Monday, February 14, 2011

Why do I still feel bad, if my numbers are good?

Almost from the beginning, Bob began to respond well to the Chemo (Velcade/Dex). Of course, he was so ill and so near death, I think he had nowhere to go but up! His MM was very aggressive, and had gotten a  hold on his body, before it was diagnosed. Like many MM patients, he had no lesions, in his bones, but his kidneys had begun to be affected. His lab work, and his M-Spike, showed positive response after treatment was started. .......But, he still felt so bad, so weak, so fatigued, so "not like doing anything", and I worried, but I kept smiling....and trying to assure him that the drugs were making him feel like crap.

Monoclonal Protein (M-Spike) is a type of protein made in large amounts by malignant plasma cells and secreted into the blood. His M-Spike (cancer count) was at almost 6.0 and he had 21% plasma cells. After 4 cycles of chemo, his M-Spike was at 0.19 and there were only 3.3% plasma cells. This was remarkable!

Per a pamphlet distributed by The Leukemia and Lymphoma Society, the myeloma can stop making an M protein, and based on lab tests (blood tests) the condition can appear to be improving, but the myeloma is actually progressing, and the patient feels worse. Was this happening to my honey?

Beta-2 Microglobulins is a cell protein found in the blood. A high level may be a sign of faster-growing disease. Bob's Beta-2 Microglobulins should be decreasing, but was continuing to increase.  On 10/26/10, it was 2.60 and now, on 2/8/11 it is 2.82. (The acceptable range is .70 - 1.80.) Is this an indication that things aren't as good as they seem?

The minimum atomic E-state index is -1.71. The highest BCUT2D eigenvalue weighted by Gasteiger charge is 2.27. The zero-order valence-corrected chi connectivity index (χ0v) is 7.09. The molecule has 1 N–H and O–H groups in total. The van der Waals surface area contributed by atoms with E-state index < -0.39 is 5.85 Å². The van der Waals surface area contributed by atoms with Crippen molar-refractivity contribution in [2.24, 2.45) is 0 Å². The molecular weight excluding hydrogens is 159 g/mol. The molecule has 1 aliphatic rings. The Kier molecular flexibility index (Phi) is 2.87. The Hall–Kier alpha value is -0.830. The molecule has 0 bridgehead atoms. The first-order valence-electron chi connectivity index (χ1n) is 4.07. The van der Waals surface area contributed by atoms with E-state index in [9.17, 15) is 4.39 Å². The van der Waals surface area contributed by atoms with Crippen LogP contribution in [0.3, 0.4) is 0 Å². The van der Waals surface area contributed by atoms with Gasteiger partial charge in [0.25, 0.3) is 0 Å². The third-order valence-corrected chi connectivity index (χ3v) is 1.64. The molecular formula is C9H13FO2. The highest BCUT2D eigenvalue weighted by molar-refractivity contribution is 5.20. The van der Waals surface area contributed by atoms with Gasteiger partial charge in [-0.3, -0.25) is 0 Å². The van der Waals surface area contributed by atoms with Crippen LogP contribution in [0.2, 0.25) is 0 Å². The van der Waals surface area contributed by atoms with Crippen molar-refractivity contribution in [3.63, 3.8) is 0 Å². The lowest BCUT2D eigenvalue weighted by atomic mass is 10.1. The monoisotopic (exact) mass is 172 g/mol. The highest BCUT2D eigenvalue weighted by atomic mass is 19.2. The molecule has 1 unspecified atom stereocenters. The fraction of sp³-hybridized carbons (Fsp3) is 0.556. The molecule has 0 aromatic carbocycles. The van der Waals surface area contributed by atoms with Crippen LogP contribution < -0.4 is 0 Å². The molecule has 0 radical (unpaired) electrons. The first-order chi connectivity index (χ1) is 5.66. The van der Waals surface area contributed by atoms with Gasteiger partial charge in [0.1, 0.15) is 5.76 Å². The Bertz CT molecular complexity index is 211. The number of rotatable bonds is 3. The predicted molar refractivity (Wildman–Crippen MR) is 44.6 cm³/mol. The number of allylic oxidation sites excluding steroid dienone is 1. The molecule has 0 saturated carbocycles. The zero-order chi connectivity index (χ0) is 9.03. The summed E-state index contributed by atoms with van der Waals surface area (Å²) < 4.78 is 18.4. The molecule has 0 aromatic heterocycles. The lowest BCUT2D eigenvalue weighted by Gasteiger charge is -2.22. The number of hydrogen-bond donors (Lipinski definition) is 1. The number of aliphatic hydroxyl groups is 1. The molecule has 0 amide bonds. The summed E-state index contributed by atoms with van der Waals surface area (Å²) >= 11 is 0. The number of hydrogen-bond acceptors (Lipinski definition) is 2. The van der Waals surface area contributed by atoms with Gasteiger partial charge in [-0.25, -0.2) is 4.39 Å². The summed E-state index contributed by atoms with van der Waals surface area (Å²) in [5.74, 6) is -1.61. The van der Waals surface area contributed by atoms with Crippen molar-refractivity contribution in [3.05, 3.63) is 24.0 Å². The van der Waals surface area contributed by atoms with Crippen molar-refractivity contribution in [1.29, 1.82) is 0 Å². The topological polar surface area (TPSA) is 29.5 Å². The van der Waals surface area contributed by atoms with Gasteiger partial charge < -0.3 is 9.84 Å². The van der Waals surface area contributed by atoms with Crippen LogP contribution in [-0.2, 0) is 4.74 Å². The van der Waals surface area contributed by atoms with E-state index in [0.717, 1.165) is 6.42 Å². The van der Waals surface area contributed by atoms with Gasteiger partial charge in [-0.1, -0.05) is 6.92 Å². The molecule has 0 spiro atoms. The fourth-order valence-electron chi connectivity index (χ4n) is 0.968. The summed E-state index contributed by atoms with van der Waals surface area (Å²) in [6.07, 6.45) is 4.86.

I reviewed UT Southwestern's "My Chart" (the online test results available to patients and caregivers) and decided to send an email to the MM Specialist. He replied that Bob's symptoms probably had nothing to do with the Myeloma, but were a result of the Velcade, (which is what our oncologist at home has been saying). Even though he hasn't had a Chemo treatment in one month, it will take a couple of months for his system to recover from the after-effects.

The Specialist at UT Southwestern felt that his Beta-2 Microglobulin is elevated because his kidney functions aren't normal, which means that his kidneys will have to be flushed, a couple of days, after the high dose of Melphalan and before the SCT.

We are sill awaiting results of the Bone Marrow Aspiration and Biopsy to get a true picture of what's going on. He still doesn't feel good - no temperature, but says he feels like he "has the flu". Could it be Mono? The Epstein-Barr (Mono) numbers are up, a little, probably because of the stress his system is undergoing.

Why does he feel so bad?  I don't know, but I do wish that I did.....would make my "job" easier!!!

Please continue to send prayers our way!!

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